HappyVille: Quest for Utopia Review

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HappyVille: Quest for Utopia

This Simulation Game Gives You Tons of Freedom to Create a Happy Big City

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DFG Exclusive Review Summary

A very good game, far above average & recommended.


  • Very involved and realistic.
  • Each citizen has a name, occupation, and needs, which adds a great personal touch to gameplay.
  • No time limit, just keep creating your ever-expanding town and meeting goals.
  • Cartoonish graphics are cute, fun and engaging.


  • Difficult to keep up with what the citizens want, so their happiness always seems to decline.
  • Interfacing is a little complicated but still doesn't tell you what it should.
  • So involved and realistic that it limits its potential audience.




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Game Description

Turn a Tiny Town Into a Lively City!

You've decided to run for mayor of Happyville but your job relies on keeping everyone happy while building Happyville into a busy city! Can you win every election by winning over the citizens?

Enjoy Complete Freedom to Build Your City

In this simulation game, you're free to build houses, farms, theaters, parks and more as long as you have enough money. As you build more, more people will want to live in your city so you'll have to constantly build to keep everyone happy.


There are no levels so this game is open-ended. Complete constant untimed objectives like building a hospital or a monument to earn new buildings and always try to attract more people to live in your city.

This game has great realistic touches like adjusting taxes, the number of city employees, how much funding goes to schools and police and more.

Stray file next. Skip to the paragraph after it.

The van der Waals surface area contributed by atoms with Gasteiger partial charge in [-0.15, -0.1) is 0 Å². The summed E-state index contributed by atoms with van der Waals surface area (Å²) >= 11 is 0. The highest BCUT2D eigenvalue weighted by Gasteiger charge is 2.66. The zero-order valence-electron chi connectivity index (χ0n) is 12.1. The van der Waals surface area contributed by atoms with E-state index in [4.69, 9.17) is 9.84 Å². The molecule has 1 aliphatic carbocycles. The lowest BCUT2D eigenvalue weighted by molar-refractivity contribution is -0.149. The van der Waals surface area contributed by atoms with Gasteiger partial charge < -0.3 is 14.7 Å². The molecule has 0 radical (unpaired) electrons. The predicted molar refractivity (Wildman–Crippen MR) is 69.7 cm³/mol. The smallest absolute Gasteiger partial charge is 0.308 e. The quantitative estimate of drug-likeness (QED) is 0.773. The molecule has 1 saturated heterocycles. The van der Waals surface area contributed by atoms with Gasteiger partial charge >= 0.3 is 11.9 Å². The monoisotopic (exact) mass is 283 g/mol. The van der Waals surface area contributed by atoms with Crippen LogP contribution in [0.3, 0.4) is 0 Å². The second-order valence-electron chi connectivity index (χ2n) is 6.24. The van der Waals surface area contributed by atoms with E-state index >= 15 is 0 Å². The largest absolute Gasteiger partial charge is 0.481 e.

Great for Gamers of Any Age

This game gives you the freedom to build the city of your dreams! Enjoy cute graphics and the ability to see the citizens' thoughts so you can cater to their needs. With so much freedom, young gamers can play for fun and older gamers can enjoy strategically creating a perfectly-functioning city.

Become the mayor and make Happyville a truly happy place now in Happyville: Quest for Utopia!

HappyVille: Quest for Utopia Review

Jim Rosenquist Avatar

Review by Hillary

If you've ever wanted to run your own town, here's your chance! Happyville: Quest for Utopia offers a unique twist on the typical task management/people sim game that will have you doing everything in your mayoral power to attract citizens, give them jobs, and keep them happy enough to stay so that you can earn enough in taxes to build the town up even further. With no time limits, this game is as laid back as a task-management game can be while still providing hours of town-ruling entertainment.

Relaxed Gameplay, No time Limits

The gameplay is very relaxed. There are no time limits to accomplish your goals in, and very little penalties for failing to complete something in a timely manner. Your citizens will become unhappy and eventually leave, but you can attract more people to your town as you complete your projects.


When Sadness Just Won't Do

Despite the relaxed atmosphere of the land of no time limits, the game is incredibly realistic and detailed. Each citizen has a name, and they all wander around the town going to work or school, so you can click on each citizen to see their needs. All of your constituents need homes to live in, a food supply and jobs to go to. You must build farms, housing lots, and empty business lots where there is a demand.